The Netherlands is to take part in initial operational test and evaluation (IOT&E) of the Joint Strike Fighter alongside the USA and the UK, and will provide two Lockheed Martin F-35As for the multinational test force.
The Dutch defence ministry has informed parliament of its decision to take part in IOT&E and to make a 10% downpayment on two F-35s this year, but it will make a final decision on buying the aircraft in 2009. The F-35s will be delivered in 2011 and 2012, with IOT&E from 2011-13.
The Royal Netherlands Air Force plans to buy 85 conventional take-off and landing F-35s to replace its Lockheed F-16s, with the nation holding Level 2 status on the programme's system development and demonstration phase.
The Dutch have planned to take part in F-35 testing since signing a memorandum of understanding on JSF production, sustainment and follow-on development in February 2006, but the government says negotiations took longer than expected.
Justifying its decision to join the multinational test programme - a commitment worth €275 million ($422 million) - the government says it will be quicker and cheaper than conducting a national IOT&E programme, which it estimates, would require 10 aircraft, an additional €200 million to rent airspace in Australia or the USA, and would delay the air force's initial operational capability by two years until 2018.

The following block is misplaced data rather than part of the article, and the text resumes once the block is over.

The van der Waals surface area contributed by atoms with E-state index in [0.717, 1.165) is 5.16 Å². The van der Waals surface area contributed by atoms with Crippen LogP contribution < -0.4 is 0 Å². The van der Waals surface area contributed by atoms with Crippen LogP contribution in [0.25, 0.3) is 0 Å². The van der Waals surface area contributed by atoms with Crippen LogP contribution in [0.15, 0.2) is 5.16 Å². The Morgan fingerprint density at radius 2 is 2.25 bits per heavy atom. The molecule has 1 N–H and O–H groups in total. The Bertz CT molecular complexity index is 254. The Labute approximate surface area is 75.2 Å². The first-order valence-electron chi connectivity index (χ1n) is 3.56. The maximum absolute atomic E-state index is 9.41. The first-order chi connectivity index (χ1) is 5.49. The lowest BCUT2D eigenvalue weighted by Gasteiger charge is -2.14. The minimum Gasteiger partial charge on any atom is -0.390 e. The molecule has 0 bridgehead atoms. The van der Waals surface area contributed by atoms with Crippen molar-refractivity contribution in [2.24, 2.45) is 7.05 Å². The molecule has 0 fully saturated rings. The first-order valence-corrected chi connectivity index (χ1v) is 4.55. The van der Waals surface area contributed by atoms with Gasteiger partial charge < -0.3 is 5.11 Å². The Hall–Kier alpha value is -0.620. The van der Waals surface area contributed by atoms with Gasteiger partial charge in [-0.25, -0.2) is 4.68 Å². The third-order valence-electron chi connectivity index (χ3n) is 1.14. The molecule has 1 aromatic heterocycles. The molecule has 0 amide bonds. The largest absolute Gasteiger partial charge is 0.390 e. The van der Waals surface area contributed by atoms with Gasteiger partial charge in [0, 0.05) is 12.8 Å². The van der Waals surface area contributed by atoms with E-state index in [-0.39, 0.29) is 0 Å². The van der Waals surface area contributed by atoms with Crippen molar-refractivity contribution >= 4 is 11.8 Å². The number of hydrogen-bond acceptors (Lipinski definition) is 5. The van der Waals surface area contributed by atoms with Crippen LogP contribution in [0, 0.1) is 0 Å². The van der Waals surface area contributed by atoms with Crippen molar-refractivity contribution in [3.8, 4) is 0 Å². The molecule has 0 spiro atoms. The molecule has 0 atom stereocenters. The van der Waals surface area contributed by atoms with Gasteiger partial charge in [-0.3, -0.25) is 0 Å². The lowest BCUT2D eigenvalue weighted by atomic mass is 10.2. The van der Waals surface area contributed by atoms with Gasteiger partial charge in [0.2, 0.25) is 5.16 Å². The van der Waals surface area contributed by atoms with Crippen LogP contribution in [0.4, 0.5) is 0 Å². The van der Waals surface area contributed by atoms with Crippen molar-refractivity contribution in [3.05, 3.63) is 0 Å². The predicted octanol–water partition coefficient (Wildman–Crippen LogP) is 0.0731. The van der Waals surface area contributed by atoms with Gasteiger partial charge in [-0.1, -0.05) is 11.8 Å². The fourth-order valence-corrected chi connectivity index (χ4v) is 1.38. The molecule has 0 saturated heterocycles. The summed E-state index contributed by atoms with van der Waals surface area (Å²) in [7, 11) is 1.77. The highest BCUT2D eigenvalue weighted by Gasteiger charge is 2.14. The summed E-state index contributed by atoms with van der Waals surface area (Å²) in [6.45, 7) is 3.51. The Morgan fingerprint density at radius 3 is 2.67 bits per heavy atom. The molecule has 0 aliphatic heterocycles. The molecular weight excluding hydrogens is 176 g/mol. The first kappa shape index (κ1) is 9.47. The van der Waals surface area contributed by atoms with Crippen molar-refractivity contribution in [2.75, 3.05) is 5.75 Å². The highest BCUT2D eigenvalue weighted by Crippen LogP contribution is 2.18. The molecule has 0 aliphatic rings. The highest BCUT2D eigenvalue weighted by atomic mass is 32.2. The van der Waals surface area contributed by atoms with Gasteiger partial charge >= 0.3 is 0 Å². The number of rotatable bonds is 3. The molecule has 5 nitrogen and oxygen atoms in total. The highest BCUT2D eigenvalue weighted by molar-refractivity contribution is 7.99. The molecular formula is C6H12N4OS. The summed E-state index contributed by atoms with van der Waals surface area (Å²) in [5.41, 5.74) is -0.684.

The Netherlands says it will re-examine the business case for the JSF before deciding whether to buy the two test aircraft early next year.
A slow-down in US procurement has pushed up the cost of its Replace F-16 programme, the government says. In 2006, the Netherlands estimated the cost of 85 F-35s at €5.5 billion, but the government says this has now risen to almost €5.67 billion.
Italy also has an option to join the IOT&E programme with two CTOL F-35As, but political developments there may stop it signing an MoU in the short term.